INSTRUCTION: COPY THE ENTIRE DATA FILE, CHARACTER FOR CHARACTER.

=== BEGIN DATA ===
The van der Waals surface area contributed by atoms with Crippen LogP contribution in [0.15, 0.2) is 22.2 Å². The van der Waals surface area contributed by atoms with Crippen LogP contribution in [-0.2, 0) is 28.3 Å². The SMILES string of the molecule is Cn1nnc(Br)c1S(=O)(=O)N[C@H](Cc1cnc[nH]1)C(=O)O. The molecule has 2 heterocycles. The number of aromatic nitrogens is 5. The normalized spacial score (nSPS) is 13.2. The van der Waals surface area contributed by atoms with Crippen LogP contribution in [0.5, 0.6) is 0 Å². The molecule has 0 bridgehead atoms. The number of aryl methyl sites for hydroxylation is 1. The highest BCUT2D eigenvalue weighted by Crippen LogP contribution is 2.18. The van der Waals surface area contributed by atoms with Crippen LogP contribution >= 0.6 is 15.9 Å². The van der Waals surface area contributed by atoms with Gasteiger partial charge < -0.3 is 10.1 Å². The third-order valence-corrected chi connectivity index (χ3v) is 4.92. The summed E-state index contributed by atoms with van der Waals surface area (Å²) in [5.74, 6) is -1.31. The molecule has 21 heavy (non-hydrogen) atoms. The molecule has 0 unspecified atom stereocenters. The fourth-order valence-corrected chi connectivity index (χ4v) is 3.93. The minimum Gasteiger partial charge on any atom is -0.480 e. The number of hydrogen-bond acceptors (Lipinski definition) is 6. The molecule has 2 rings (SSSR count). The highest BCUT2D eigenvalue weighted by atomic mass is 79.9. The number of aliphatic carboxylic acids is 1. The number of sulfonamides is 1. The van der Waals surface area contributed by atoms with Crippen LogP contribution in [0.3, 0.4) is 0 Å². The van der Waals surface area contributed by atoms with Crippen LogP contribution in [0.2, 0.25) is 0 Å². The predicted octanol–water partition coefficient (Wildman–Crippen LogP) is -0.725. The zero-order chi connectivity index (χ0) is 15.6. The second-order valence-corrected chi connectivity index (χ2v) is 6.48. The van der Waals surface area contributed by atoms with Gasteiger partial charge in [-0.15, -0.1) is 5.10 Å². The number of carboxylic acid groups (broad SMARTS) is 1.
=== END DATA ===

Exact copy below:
The van der Waals surface area contributed by atoms with Crippen LogP contribution in [0.15, 0.2) is 22.2 Å². The van der Waals surface area contributed by atoms with Crippen LogP contribution in [-0.2, 0) is 28.3 Å². The SMILES string of the molecule is Cn1nnc(Br)c1S(=O)(=O)N[C@H](Cc1cnc[nH]1)C(=O)O. The molecule has 2 heterocycles. The number of aromatic nitrogens is 5. The normalized spacial score (nSPS) is 13.2. The van der Waals surface area contributed by atoms with Crippen LogP contribution in [0.5, 0.6) is 0 Å². The molecule has 0 bridgehead atoms. The number of aryl methyl sites for hydroxylation is 1. The highest BCUT2D eigenvalue weighted by Crippen LogP contribution is 2.18. The van der Waals surface area contributed by atoms with Crippen LogP contribution >= 0.6 is 15.9 Å². The van der Waals surface area contributed by atoms with Gasteiger partial charge < -0.3 is 10.1 Å². The third-order valence-corrected chi connectivity index (χ3v) is 4.92. The summed E-state index contributed by atoms with van der Waals surface area (Å²) in [5.74, 6) is -1.31. The molecule has 21 heavy (non-hydrogen) atoms. The molecule has 0 unspecified atom stereocenters. The fourth-order valence-corrected chi connectivity index (χ4v) is 3.93. The minimum Gasteiger partial charge on any atom is -0.480 e. The number of hydrogen-bond acceptors (Lipinski definition) is 6. The molecule has 2 rings (SSSR count). The highest BCUT2D eigenvalue weighted by atomic mass is 79.9. The number of aliphatic carboxylic acids is 1. The number of sulfonamides is 1. The van der Waals surface area contributed by atoms with Crippen LogP contribution in [0.3, 0.4) is 0 Å². The van der Waals surface area contributed by atoms with Crippen LogP contribution in [0.2, 0.25) is 0 Å². The predicted octanol–water partition coefficient (Wildman–Crippen LogP) is -0.725. The zero-order chi connectivity index (χ0) is 15.6. The second-order valence-corrected chi connectivity index (χ2v) is 6.48. The van der Waals surface area contributed by atoms with Gasteiger partial charge in [-0.15, -0.1) is 5.10 Å². The number of carboxylic acid groups (broad SMARTS) is 1.